Is called The Logic of Life. I hated the introduction. At one point, Harford writes,

Might there not be such a thing as a rational blowjob?

I don’t think of myself as a prude, but I wound up muttering to myself about economists who think that sex is a good choice for a topic. Might there not be such a thing as diminishing returns and comparative advantage? I want the next pop economics book to be entitled The Undercover Economist Discovers that No More Sex Equals Safer Freakonomics.

It really was not until the fourth chapter that I started to like the book.That chapter is about CEO pay. He explains Lazear’s tournament theory this way:

The more luck is involved in work, the larger the pay gaps need to be between the winners and the losers if the tournament is to motivate anyone.

You might think, as an owner, that the more your manager’s results depend on luck the less you want to reward the manager according to performance. But the problem is that if the manager’s effort has little effect on performance (because it’s mostly luck), then the manager only has incentive to work hard if the reward for good performance is large.

I have a very different approach to compensation. I think that the key is to change compensation schemes frequently. The reason is that any scheme can be gamed, and the longer you wait to change any given scheme, the more effectively the participants will have gamed it. That is one reason I think that “Pay for Performance,” the newest miracle cure for health care costs, will fail miserably. The doctors will be able to run circles around the bureaucrats. In the U.K., they already have–all of a sudden, 91 percent of doctors were receiving bonuses for being above average.

I think that the more Washington tries to regulate CEO pay, the more it will create a disconnect between pay and performance. Regulation will inhibit companies from frequently changing their incentive systems, and that will give CEO’s more time to game them.

I also really like Harford’s seventh chapter, called “The World is Spiky.” He describes the thinking of Robert Lucas, Ed Glaeser and others on cities. One important point is that you can meet more interesting people in a big, vibrant city. If your skills and interests are such that they can benefit from proximity to a variety of people, it is worth paying higher rent to live in a city. Conversely, if a city is dying, then the only reason to live there is to take advantage of the cheap excess housing stock.

Let me propose a subversive variation on that theory. Suppose that it really pays to be around rich people. Then as New York gets expensive, it selects richer people, and consequently it is more desirable to live there. Meanwhile, as Detroit gets poorer, it selects mostly poor people, and consequently it is less desirable to live there. This is a lot like my theory of college tuitions–the higher they go, the more that colleges wind up selecting rich people as students, and the more desirable the colleges become for people who want their kids to go to school with other affluent kids. Note that in this “segregation equilibrium” costs (rents in rich cities, tuitions in elite colleges) can rise to ridiculous levels, because the demand curves are upward sloping.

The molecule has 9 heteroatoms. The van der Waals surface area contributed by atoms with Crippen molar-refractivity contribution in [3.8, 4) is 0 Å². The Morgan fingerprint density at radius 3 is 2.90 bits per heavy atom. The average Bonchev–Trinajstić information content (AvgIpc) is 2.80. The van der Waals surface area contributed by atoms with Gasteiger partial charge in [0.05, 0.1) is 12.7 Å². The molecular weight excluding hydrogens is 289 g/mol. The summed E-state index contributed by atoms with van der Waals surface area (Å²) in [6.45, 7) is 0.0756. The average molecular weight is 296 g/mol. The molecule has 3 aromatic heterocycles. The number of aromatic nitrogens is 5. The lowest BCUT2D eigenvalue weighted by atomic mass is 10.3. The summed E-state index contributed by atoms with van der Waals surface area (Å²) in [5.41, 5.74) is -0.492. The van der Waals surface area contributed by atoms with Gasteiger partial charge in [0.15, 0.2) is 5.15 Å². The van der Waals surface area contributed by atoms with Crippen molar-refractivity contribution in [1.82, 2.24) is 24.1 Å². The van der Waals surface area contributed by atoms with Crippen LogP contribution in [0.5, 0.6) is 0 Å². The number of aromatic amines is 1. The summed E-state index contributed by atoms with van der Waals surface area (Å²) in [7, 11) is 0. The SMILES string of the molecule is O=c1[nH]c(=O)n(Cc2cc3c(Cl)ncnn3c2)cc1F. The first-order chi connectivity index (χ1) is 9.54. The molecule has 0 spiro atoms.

I also really liked the last two chapters, on institutional economics. I agree with much of the work that Harford cites, but not all of it. He describes the theory of Acemoglu and Robinson on endogenous democratization.

There are two players in the “game”: the rich elites, who take the role of potential kidnap victim; and the poor masses, who take the role of potential kidnapper. The masses want different economic policies from the elites…If they are sufficiently indignant and are able to get themselves organized, the masses can rise up and demand greater democratic rights…new policies are not credible but new institutions might be.

I don’t think much of this theory. For one thing, it assumes that the masses and the elites each homogeneous groups. It does not explain how free-rider problems are resolved within those groups.

My model of the world has multiple elites and multiple masses. The elites compete to manipulate masses. The competition tends to favor broadening the electorate. It pays to be on the side of supporting votes for women, votes for blacks, votes for 18-20 year-olds, votes for illegal immigrants…I mean, I am very pro-immigrant, but drivers’ licenses for illegal immigrants? That one does not even pass the laugh test. Still, I can see where it makes sense in political terms–you expect these folks are eventually going to be given amnesty, so you want their votes.

UPDATE: The UK experience was 91 percent compliance, not 91 percent above average. But the general point still stands. The UK system paid a lot of money for what even the proponents suspect was relatively little change in actual performance, with lots of gaming (e.g., some doctors making “exceptions” of 15 percent of paitents or more).